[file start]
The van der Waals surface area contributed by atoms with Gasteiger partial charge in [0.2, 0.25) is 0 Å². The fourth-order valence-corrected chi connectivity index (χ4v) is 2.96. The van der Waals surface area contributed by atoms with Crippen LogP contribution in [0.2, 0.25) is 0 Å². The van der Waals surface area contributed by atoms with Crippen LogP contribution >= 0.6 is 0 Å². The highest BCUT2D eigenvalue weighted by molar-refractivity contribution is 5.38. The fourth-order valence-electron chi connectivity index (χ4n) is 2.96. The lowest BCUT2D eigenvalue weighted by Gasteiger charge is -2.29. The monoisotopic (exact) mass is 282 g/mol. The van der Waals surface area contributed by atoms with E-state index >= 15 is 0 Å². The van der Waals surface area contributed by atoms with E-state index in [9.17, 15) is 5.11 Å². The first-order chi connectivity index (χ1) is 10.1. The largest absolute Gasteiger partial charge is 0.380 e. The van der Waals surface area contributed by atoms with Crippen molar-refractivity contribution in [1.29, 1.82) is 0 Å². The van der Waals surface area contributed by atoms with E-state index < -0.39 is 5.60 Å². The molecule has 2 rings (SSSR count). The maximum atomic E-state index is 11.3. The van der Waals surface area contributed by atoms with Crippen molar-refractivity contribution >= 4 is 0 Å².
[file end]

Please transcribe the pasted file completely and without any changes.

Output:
The van der Waals surface area contributed by atoms with Gasteiger partial charge in [0.2, 0.25) is 0 Å². The fourth-order valence-corrected chi connectivity index (χ4v) is 2.96. The van der Waals surface area contributed by atoms with Crippen LogP contribution in [0.2, 0.25) is 0 Å². The van der Waals surface area contributed by atoms with Crippen LogP contribution >= 0.6 is 0 Å². The highest BCUT2D eigenvalue weighted by molar-refractivity contribution is 5.38. The fourth-order valence-electron chi connectivity index (χ4n) is 2.96. The lowest BCUT2D eigenvalue weighted by Gasteiger charge is -2.29. The monoisotopic (exact) mass is 282 g/mol. The van der Waals surface area contributed by atoms with E-state index >= 15 is 0 Å². The van der Waals surface area contributed by atoms with E-state index in [9.17, 15) is 5.11 Å². The first-order chi connectivity index (χ1) is 10.1. The largest absolute Gasteiger partial charge is 0.380 e. The van der Waals surface area contributed by atoms with Crippen molar-refractivity contribution in [1.29, 1.82) is 0 Å². The van der Waals surface area contributed by atoms with E-state index < -0.39 is 5.60 Å². The molecule has 2 rings (SSSR count). The maximum atomic E-state index is 11.3. The van der Waals surface area contributed by atoms with Crippen molar-refractivity contribution >= 4 is 0 Å².